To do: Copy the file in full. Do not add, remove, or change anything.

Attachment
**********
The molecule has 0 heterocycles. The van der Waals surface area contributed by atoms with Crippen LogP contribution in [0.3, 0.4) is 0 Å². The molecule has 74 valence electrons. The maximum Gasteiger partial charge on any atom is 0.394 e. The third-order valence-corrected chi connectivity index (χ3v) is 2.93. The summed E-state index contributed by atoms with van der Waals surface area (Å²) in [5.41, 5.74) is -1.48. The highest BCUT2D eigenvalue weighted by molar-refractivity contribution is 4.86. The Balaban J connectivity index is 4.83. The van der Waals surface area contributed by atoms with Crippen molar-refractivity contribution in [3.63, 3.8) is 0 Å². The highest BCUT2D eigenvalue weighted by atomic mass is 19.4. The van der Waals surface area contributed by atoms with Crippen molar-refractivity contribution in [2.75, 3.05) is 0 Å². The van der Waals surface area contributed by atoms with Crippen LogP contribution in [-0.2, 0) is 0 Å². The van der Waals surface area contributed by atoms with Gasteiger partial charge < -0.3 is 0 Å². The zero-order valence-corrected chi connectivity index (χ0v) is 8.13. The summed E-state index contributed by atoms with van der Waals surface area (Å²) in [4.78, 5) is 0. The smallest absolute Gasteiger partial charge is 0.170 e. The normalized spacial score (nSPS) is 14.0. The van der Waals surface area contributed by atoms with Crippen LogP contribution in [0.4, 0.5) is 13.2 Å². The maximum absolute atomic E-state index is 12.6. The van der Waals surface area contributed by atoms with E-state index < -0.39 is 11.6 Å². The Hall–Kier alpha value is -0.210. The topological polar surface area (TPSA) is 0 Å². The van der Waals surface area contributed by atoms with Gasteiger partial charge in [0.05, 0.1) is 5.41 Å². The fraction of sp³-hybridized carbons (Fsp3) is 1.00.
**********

The molecule has 0 heterocycles. The van der Waals surface area contributed by atoms with Crippen LogP contribution in [0.3, 0.4) is 0 Å². The molecule has 74 valence electrons. The maximum Gasteiger partial charge on any atom is 0.394 e. The third-order valence-corrected chi connectivity index (χ3v) is 2.93. The summed E-state index contributed by atoms with van der Waals surface area (Å²) in [5.41, 5.74) is -1.48. The highest BCUT2D eigenvalue weighted by molar-refractivity contribution is 4.86. The Balaban J connectivity index is 4.83. The van der Waals surface area contributed by atoms with Crippen molar-refractivity contribution in [3.63, 3.8) is 0 Å². The highest BCUT2D eigenvalue weighted by atomic mass is 19.4. The van der Waals surface area contributed by atoms with Crippen molar-refractivity contribution in [2.75, 3.05) is 0 Å². The van der Waals surface area contributed by atoms with Crippen LogP contribution in [-0.2, 0) is 0 Å². The van der Waals surface area contributed by atoms with Gasteiger partial charge < -0.3 is 0 Å². The zero-order valence-corrected chi connectivity index (χ0v) is 8.13. The summed E-state index contributed by atoms with van der Waals surface area (Å²) in [4.78, 5) is 0. The smallest absolute Gasteiger partial charge is 0.170 e. The normalized spacial score (nSPS) is 14.0. The van der Waals surface area contributed by atoms with Crippen LogP contribution in [0.4, 0.5) is 13.2 Å². The maximum absolute atomic E-state index is 12.6. The van der Waals surface area contributed by atoms with E-state index < -0.39 is 11.6 Å². The Hall–Kier alpha value is -0.210. The topological polar surface area (TPSA) is 0 Å². The van der Waals surface area contributed by atoms with Gasteiger partial charge in [0.05, 0.1) is 5.41 Å². The fraction of sp³-hybridized carbons (Fsp3) is 1.00.